cud, die chip, die crack, or major die break ?

Discussion in 'Error Coins' started by Cynde, Mar 9, 2023.

  1. Cynde

    Cynde New Member

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  3. Pete Apple

    Pete Apple Well-Known Member

    The size and description of the feature are determinates for what it is called:

    Die Chip, Break, Gouge, Dent, Cud: Comparing Terminology

    Die Chip = up to 1 mm in length

    Die Crack = Ordinary die cracks often appear as thin raised lines that can follow a somewhat erratic path.

    Small Die Break = 1 mm to 3 mm in length

    Large Die Break = more than 3 mm in length

    Die Gouge = clear longitudinal striations within the body of the gouge (most feeder finger die gouges exhibit this). “Die Gouge” is also used with reference to features that do not have longitudinal striations.

    Die Dent = die is damaged by a known or unknown object which leaves a recess in the die face. The die dent therefore appears raised on the coin.

    Retained Interior Die Break: An island of metal surrounded by a die crack that sinks into the die face. Any void encompassing an area of 4² millimeters or more qualifies as an interior die break.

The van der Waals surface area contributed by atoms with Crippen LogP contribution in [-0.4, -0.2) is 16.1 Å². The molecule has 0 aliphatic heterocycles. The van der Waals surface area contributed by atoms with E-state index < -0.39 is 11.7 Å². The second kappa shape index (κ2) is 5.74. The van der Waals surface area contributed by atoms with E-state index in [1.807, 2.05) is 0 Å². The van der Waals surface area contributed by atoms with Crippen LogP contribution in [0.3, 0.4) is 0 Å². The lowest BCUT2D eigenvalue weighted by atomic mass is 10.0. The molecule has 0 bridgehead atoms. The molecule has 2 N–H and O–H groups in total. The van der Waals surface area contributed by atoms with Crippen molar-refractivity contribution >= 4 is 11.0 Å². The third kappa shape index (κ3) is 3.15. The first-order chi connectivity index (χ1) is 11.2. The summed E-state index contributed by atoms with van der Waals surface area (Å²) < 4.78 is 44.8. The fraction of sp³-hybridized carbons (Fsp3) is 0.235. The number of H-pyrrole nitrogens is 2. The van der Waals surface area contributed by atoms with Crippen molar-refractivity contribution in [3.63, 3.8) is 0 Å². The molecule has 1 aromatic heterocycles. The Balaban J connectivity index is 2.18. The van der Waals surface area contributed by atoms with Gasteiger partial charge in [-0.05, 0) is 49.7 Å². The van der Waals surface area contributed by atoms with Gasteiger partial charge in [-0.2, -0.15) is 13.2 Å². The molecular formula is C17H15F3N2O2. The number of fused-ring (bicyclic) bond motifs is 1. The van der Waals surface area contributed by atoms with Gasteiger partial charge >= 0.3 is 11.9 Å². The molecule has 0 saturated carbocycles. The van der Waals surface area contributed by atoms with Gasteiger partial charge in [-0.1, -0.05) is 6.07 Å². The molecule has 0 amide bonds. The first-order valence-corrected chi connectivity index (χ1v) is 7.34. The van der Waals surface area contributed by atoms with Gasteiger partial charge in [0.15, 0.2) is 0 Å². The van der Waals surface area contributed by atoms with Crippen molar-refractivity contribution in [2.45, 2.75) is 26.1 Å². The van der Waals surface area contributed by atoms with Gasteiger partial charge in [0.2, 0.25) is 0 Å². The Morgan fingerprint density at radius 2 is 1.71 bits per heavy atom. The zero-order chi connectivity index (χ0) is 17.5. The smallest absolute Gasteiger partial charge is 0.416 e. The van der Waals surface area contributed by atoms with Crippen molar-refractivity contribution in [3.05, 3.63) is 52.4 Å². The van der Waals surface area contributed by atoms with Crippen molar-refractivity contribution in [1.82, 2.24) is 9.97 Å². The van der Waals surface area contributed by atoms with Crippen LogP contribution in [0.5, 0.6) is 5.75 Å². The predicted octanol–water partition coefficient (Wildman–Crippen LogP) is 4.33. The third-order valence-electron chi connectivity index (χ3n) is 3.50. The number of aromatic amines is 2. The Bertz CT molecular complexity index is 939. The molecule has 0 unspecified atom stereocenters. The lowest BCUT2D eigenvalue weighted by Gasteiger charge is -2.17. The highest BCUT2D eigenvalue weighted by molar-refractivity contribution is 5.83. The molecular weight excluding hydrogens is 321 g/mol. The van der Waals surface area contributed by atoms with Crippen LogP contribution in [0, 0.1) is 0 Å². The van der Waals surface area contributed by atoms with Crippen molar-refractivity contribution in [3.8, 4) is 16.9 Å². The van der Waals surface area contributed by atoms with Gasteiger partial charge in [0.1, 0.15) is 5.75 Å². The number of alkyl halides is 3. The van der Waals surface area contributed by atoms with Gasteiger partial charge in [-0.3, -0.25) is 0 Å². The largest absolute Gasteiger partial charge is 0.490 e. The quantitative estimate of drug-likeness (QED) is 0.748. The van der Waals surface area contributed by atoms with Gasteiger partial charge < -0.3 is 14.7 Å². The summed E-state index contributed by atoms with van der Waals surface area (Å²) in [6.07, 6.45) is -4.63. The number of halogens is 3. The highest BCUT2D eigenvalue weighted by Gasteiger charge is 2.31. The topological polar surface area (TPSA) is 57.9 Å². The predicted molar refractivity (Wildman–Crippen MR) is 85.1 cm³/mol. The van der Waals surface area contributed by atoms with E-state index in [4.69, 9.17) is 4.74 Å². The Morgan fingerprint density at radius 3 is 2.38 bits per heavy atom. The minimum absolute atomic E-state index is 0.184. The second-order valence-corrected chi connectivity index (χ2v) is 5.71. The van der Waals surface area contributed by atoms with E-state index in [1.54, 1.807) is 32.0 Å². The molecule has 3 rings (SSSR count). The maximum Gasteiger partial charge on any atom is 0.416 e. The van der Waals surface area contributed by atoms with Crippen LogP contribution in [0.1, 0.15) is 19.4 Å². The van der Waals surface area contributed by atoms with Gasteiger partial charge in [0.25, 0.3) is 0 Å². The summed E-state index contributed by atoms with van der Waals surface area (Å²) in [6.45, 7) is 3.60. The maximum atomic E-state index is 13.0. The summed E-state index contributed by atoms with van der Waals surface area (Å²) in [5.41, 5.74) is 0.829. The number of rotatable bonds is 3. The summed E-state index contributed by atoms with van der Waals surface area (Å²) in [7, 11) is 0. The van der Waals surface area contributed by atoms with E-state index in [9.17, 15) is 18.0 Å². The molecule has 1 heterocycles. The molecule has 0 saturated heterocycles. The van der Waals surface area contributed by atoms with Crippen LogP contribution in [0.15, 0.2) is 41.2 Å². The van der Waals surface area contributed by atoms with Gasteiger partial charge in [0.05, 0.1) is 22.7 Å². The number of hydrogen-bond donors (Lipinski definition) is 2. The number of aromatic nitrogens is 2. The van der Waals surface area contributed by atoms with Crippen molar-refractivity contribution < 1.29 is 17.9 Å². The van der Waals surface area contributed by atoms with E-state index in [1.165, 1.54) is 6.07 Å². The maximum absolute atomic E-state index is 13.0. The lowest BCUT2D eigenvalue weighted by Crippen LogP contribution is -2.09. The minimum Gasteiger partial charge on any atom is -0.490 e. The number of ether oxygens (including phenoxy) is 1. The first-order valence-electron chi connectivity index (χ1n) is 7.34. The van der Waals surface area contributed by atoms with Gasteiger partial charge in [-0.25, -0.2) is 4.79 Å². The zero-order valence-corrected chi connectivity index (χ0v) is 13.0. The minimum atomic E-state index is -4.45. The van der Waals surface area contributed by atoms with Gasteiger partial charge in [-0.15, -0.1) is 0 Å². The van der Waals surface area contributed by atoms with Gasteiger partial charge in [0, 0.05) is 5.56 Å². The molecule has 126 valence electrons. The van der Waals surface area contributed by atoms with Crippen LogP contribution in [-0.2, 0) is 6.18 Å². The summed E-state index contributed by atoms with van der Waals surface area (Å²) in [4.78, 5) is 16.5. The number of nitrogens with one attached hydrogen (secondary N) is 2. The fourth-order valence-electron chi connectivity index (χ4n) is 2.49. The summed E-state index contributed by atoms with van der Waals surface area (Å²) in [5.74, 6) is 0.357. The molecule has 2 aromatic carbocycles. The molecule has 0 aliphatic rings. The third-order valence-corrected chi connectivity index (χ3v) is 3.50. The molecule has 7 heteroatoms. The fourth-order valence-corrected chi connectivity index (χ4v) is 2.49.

Cud: A die break that involves the rim and at least a little bit of the adjacent field or design. (A Rim Cud involves only the rim).

    Sources: “Official Price Guide to Mint Errors” by Alan Herbert, edited by Ken Potter (Sixth Edition) and ERROR-REF.COM
  4. Cynde

    Cynde New Member

    Wow, I have a lot to learn.
    Cazador, Laurie B and Pete Apple like this.
  5. paddyman98

    paddyman98 I'm a professional expert in specializing! Supporter

    The issues on your Dime are all minor Die Chips.
    Nothing really major. Just a result of a worn die.
  6. Collecting Nut

    Collecting Nut Borderline Hoarder

    It has die chips so a nice find.
  7. tommyc03

    tommyc03 Senior Member

    Good eye. Die chips like these are though, very common on modern dimes. Still a keeper if you like it. I save all mine.
    Collecting Nut likes this.
  8. Mountain Man

    Mountain Man Well-Known Member

    The learning curve in some areas can be the difference between climbing a small hill, and climbing the Matterhorn. LOL
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